Two years ago, Dr. Milo John was grading papers in his office in between classes, imagining with dread the confrontation with one particular student, who was sure to raise the roof in response to the C the professor was about to assign her. In fact, the work deserved a D, but Dr. John spent 2 hours poring over the paper looking for ways to justify upping the grade. He found himself muttering curses about Generation Y (or as he labeled it, “Gen-Whine”).
“That,” stated Dr. John, “was when I had the epiphany.”
He thought about dentists and doctors who had to suffer through kids’ whining about drills and injections, and how they handled these similar job-related stressors: cheap toys and candy, given right before leaving to keep these foremost in memory.
Now, when Dr. John has students visit his office for a discussion about grades, students are offered a bowl of candy or a “treasure chest of trinkets.” They are allowed to choose one “prize” if they earn a C, and two if they receive a D or F. He has found this method particularly helpful when students invite their parents to the conference.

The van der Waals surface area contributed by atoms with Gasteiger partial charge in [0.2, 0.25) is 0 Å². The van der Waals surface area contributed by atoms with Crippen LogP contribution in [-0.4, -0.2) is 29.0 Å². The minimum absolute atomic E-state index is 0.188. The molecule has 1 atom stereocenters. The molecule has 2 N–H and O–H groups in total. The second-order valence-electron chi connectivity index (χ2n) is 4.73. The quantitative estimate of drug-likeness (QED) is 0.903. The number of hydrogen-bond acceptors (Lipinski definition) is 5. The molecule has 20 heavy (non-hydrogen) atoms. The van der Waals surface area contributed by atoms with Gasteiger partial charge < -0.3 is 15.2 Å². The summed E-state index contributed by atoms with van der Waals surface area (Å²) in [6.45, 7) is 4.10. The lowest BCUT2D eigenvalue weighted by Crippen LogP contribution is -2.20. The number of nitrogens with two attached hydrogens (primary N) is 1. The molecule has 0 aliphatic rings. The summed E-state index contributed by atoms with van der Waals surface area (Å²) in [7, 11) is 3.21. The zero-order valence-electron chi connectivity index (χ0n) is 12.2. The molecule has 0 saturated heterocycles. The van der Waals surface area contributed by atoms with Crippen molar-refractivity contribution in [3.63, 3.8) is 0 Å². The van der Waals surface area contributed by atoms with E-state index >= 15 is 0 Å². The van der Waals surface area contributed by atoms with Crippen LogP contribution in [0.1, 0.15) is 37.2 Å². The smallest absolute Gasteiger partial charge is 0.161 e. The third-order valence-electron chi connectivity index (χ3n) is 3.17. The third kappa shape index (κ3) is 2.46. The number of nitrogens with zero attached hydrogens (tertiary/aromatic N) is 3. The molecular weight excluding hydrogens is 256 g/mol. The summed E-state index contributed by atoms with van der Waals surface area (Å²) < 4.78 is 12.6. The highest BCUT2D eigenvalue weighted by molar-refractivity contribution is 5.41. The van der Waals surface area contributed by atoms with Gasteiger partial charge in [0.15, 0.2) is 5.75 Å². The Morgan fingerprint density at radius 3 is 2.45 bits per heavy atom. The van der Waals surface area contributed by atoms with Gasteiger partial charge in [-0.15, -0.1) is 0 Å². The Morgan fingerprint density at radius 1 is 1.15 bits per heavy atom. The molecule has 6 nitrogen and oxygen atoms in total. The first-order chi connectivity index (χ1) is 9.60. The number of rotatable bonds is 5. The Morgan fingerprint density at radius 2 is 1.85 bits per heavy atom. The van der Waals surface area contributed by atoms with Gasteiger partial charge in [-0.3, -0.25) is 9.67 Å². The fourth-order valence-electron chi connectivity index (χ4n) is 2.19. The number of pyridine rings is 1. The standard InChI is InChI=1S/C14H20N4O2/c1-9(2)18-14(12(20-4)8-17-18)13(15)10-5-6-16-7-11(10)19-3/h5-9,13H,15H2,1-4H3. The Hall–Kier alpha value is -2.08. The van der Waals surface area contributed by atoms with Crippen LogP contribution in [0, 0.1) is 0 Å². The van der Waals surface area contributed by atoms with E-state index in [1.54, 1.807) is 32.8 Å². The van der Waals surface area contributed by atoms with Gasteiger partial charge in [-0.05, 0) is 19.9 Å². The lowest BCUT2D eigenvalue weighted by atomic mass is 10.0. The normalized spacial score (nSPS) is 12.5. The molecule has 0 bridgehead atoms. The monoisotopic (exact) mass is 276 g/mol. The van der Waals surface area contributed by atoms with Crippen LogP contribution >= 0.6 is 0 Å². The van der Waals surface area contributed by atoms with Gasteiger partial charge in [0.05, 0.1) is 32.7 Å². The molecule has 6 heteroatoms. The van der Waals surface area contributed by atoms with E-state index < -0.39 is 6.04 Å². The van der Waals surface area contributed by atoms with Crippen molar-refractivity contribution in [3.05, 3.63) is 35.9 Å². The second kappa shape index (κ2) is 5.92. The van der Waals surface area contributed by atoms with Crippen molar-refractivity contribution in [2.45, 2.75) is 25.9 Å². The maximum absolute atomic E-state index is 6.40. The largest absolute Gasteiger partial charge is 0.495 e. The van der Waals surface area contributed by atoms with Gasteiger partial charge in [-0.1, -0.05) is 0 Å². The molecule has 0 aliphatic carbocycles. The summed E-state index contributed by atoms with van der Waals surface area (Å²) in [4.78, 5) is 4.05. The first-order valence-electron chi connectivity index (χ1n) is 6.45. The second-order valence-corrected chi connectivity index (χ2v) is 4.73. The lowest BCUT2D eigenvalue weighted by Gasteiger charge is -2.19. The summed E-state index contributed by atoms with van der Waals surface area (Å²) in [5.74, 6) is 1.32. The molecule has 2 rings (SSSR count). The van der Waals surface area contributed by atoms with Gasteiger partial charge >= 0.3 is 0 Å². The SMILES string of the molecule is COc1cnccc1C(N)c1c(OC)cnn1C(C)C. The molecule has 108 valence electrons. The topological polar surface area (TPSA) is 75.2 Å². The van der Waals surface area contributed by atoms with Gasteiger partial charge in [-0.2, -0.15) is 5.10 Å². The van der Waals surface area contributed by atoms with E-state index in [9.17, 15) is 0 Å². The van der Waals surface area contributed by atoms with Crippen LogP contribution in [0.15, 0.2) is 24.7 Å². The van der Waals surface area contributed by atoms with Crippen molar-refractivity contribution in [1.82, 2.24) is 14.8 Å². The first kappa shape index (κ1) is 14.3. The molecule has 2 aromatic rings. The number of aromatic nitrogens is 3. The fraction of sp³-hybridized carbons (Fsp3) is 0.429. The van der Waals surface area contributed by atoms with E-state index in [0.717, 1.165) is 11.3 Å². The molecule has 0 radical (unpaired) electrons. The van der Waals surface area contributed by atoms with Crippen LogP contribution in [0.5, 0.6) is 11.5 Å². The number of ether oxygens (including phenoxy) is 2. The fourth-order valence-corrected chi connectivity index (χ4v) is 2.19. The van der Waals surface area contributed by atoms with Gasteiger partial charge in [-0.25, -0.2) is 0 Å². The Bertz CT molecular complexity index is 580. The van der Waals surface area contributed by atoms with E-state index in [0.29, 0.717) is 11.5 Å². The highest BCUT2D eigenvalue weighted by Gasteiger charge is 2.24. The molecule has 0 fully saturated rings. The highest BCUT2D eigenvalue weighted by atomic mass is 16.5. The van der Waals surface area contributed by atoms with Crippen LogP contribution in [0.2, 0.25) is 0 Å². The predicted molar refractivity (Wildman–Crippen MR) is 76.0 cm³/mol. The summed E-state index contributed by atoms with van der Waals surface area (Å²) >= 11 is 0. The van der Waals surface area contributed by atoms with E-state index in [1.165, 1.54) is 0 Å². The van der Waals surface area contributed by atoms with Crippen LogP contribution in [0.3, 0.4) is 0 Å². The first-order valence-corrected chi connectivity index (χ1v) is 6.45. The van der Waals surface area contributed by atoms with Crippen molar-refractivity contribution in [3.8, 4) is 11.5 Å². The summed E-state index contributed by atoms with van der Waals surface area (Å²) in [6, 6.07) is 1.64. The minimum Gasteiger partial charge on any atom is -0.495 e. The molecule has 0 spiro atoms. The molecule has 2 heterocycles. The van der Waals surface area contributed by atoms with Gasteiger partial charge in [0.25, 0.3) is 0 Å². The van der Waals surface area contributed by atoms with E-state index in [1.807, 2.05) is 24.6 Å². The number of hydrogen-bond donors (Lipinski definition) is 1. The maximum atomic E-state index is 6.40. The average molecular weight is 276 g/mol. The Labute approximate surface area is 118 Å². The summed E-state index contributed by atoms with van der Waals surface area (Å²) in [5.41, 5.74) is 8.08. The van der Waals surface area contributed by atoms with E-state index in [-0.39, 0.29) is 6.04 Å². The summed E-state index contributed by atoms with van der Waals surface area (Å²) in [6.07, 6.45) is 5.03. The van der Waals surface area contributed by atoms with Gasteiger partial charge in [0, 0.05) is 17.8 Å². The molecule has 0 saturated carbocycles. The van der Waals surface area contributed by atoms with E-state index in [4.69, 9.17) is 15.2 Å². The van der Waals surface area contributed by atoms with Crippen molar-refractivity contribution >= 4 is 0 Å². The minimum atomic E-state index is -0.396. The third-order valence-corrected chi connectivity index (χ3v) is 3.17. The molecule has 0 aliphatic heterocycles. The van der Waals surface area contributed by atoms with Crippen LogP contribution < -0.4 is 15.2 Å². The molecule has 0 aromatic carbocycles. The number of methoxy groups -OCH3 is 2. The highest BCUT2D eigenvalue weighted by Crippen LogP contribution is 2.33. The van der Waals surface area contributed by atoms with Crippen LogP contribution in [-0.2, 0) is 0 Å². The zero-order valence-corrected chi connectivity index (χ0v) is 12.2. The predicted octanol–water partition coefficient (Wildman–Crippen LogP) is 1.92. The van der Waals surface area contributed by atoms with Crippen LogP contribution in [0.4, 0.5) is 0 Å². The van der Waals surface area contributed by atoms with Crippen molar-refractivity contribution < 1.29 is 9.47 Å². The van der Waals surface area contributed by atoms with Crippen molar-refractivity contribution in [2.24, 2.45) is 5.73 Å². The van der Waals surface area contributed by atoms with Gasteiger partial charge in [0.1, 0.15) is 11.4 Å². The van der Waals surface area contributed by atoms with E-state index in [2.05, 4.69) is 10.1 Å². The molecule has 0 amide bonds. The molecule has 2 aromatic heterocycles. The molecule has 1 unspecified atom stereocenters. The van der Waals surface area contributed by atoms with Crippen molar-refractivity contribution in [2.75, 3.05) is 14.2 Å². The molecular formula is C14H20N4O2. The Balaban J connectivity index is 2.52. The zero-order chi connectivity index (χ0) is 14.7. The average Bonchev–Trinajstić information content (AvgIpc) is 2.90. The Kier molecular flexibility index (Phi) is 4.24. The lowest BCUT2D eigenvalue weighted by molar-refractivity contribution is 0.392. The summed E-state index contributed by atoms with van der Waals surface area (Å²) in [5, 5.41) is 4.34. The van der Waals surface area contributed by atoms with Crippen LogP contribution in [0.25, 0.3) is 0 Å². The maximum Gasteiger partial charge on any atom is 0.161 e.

Dr. John saw his student evaluation ratings improve after just one semester. “It seems to work especially well at the end of fall semester, to coincide with the holiday break,” he added. The professor plays holiday music softly in the background of his office, which seems to have a soothing effect as students enter his office. He has not decided on a parallel adjunct variable for the summer, but he is considering tropical-themed music such as reggae or calypso.
No legitimate empirical studies have examined this intervention although one attempt surfaced a few months ago. Results pointed to the differential effectiveness of candy over toys, until an investigation revealed corporate involvement that skewed the data. The company and researchers involved cannot be named because the court case is still ongoing.
In the meantime, when asked about possible ramifications of this intervention on student learning and development, Dr. John said, “Hey, I’m just following good pedagogical practice by meeting students at their level.”